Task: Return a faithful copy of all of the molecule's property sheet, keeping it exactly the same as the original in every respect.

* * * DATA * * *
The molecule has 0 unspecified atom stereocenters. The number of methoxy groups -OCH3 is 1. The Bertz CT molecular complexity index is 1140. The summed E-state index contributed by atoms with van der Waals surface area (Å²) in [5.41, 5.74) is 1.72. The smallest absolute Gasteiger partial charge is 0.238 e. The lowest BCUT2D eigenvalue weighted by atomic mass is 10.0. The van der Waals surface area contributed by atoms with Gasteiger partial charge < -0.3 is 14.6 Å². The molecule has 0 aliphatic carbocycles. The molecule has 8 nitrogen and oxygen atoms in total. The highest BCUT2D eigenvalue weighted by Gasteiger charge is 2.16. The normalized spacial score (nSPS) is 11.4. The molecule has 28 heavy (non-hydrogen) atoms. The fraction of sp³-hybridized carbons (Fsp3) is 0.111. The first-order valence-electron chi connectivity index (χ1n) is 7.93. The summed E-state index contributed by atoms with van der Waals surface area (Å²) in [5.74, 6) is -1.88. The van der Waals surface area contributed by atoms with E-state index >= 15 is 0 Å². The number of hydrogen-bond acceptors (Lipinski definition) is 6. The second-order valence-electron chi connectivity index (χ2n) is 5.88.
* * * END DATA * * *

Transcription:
The molecule has 0 unspecified atom stereocenters. The number of methoxy groups -OCH3 is 1. The Bertz CT molecular complexity index is 1140. The summed E-state index contributed by atoms with van der Waals surface area (Å²) in [5.41, 5.74) is 1.72. The smallest absolute Gasteiger partial charge is 0.238 e. The lowest BCUT2D eigenvalue weighted by atomic mass is 10.0. The van der Waals surface area contributed by atoms with Gasteiger partial charge < -0.3 is 14.6 Å². The molecule has 0 aliphatic carbocycles. The molecule has 8 nitrogen and oxygen atoms in total. The highest BCUT2D eigenvalue weighted by Gasteiger charge is 2.16. The normalized spacial score (nSPS) is 11.4. The molecule has 28 heavy (non-hydrogen) atoms. The fraction of sp³-hybridized carbons (Fsp3) is 0.111. The first-order valence-electron chi connectivity index (χ1n) is 7.93. The summed E-state index contributed by atoms with van der Waals surface area (Å²) in [5.74, 6) is -1.88. The van der Waals surface area contributed by atoms with E-state index >= 15 is 0 Å². The number of hydrogen-bond acceptors (Lipinski definition) is 6. The second-order valence-electron chi connectivity index (χ2n) is 5.88.